Victory in defeat as nuclear transport goes through

On 25 April, a transport of spent nuclear fuel rods reached the intermediate storage site in Gorleben, Lower Saxony (Peace News September 1994, January 1995), the way having been cleared of protesters by 15,000 police in the county of Wendland and throughout the railway network. The bill for the police operation alone is estimated at 55 million marks (£25 million). ANDREAS SPECK looks at the history of the anti-nuclear campaign and suggests how to sharpen strategies for nonviolent protest.
The first "Castor" radioactive waste transport--enforced in April through a massive police operation--does not mark the end of resistance in the Wendland, but the beginning of a new and more powerful anti-nuclear movement.
The question of nuclear transport is the weakest point in the nuclear fuel cycle. To keep German nuclear power plants working, the industry has had to meet two storage criteria: first, that it has an intermediate storage site; and second, that it can take back high-level radioactive waste from the reprocessing of spent fuel rods at La Hague (France) and Sellafield (Britain).
There are many nuclear-waste transports in Germany, usually from German power stations to the French and British reprocessing plants, and some of these have been blockaded by protesters in the past. But the anti-nuclear movement was never able to develop a power base like that in Gorleben--and none of the other nuclear transports are as significant as those to Gorleben.

The state enforces

The anti-nuclear movement strategy is to "stop the transport before it leaves"--and to block it after it has left. There was never a "militarist" strategy to fight the police, but a political strategy which foresaw the state and the nuclear industry using the police to enforce the transport. This strategy, at least, was successful.
More than 3,000 people were on the streets in Wendland, ignoring the ban on demonstrations and using civil disobedience tactics against the transport. They represented a wide range of people-- old and young, left radicals and local farmers, students and physicians, people from the cities and people from the countryside. The actions were similarly diverse--legal demonstrations and civil disobedience, big demonstrations and small groups blocking trains and streets, nonviolent actions and sabotage.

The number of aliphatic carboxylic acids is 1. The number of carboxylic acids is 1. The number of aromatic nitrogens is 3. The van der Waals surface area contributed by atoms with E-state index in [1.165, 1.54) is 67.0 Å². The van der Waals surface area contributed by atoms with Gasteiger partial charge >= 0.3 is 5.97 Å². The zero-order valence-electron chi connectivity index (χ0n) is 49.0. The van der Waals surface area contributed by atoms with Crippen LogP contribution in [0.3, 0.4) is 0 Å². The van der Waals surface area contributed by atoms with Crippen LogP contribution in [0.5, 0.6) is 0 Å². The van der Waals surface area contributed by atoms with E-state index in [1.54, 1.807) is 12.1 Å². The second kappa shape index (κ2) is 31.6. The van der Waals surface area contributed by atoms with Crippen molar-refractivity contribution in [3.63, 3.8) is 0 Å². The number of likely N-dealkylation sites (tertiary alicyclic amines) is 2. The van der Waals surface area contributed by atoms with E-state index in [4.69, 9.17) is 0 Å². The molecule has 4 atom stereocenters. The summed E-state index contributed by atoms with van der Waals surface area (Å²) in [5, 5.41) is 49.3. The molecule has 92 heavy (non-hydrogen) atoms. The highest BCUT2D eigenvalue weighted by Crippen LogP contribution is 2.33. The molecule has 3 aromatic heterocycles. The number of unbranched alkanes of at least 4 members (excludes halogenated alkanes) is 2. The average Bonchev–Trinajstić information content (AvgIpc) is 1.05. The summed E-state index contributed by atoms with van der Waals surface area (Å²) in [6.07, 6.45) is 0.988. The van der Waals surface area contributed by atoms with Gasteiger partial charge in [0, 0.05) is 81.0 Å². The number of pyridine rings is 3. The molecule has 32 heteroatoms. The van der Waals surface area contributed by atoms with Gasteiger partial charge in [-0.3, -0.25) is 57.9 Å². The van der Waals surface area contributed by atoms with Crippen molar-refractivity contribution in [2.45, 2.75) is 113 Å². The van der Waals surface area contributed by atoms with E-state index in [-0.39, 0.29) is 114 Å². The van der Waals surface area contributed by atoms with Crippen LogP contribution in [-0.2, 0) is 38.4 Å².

This wide range of individuals and actions was organised not by a central structure, but by small affinity groups which met and communicated by delegating members to a plenary group. Nonviolent action groups added their own structure of speakers' councils to coordinate their own actions, as well as participating in the bigger actions and the wider structure of the movement.
The structure worked--with some reservations. The biggest problem was the communication among all these groups. The county of Wendland is big, and very often groups made actions at different places within the county (or outside). To coordinate all these actions and to inform the other groups was never easy and sometimes impossible. The strategy of "flexible actions" in a wide area implies the need for up-to-date communications; which was not always available.

Information gaps

Another problem was the great number of people who were not organised in affinity groups. For them, it was nearly impossible to participate in decisions and to get information about "illegal" actions. This is not only a problem for our protests in the Wendland, but one which is experienced in many campaigns today; I would be interested in hearing how these problems have been dealt with in other countries.
I see two weak points in the campaign against Castor. One point is that the question of violence has not been discussed. The people's movement has always declared that it will not use violence against people, and it kept its distance from those actions where this danger was not absolutely excluded. But--aside from this--there has been no discussion, and sometimes there has been a feeling of "anything goes", which may lead to future problems.
The other weak point has been a fixation on the county of Wendland as a focus of resistance. This fixation did diminish over the last cycle of protest actions, from spring 1994 to April 1995; after the first few months, actions along the railway lines became stronger and more important for the campaign as a whole.

Don't speak of failure

So the first Castor transport arrived at Gorleben, more than ten years after the intermediate storage site was built, and after as many years of resistance. A failure? Nobody in the anti-nuclear movement speaks of a failure; nor do the government and the nuclear industry speak of a victory. They may have hoped that, after a strong police presence to enforce the first Castor transport, resistance would come to an end, but this does not appear to be the case. More than 3,000 local residents have signed a newspaper advertisement which declares their continued resistance to the transports. Throughout Germany, anti-nuclear activists are preparing for "Day X2", when the second Castor delivery is expected in Gorleben, and when even more police may be needed to enforce the transport.
But Gorleben is only one point. Perspectives need to include international networking. It is not only German waste which is reprocessed in La Hague and Sellafield, but also that from Japan and other countries [the voyage of the Pacific Pintail, which carried nuclear waste from France to Japan over protests from Pacific Rim states and international environmental groups, further crystallised these issues]. The nuclear industry's international links mean that it is time for the anti-nuclear movement to react internationally, and to plan joint actions as necessary.
Oldenburg Grassroots Group, Brahmweg 178, D-26135 Oldenburg, Germany (+49 441 203864)
Published in Peace News No 2391, June 1995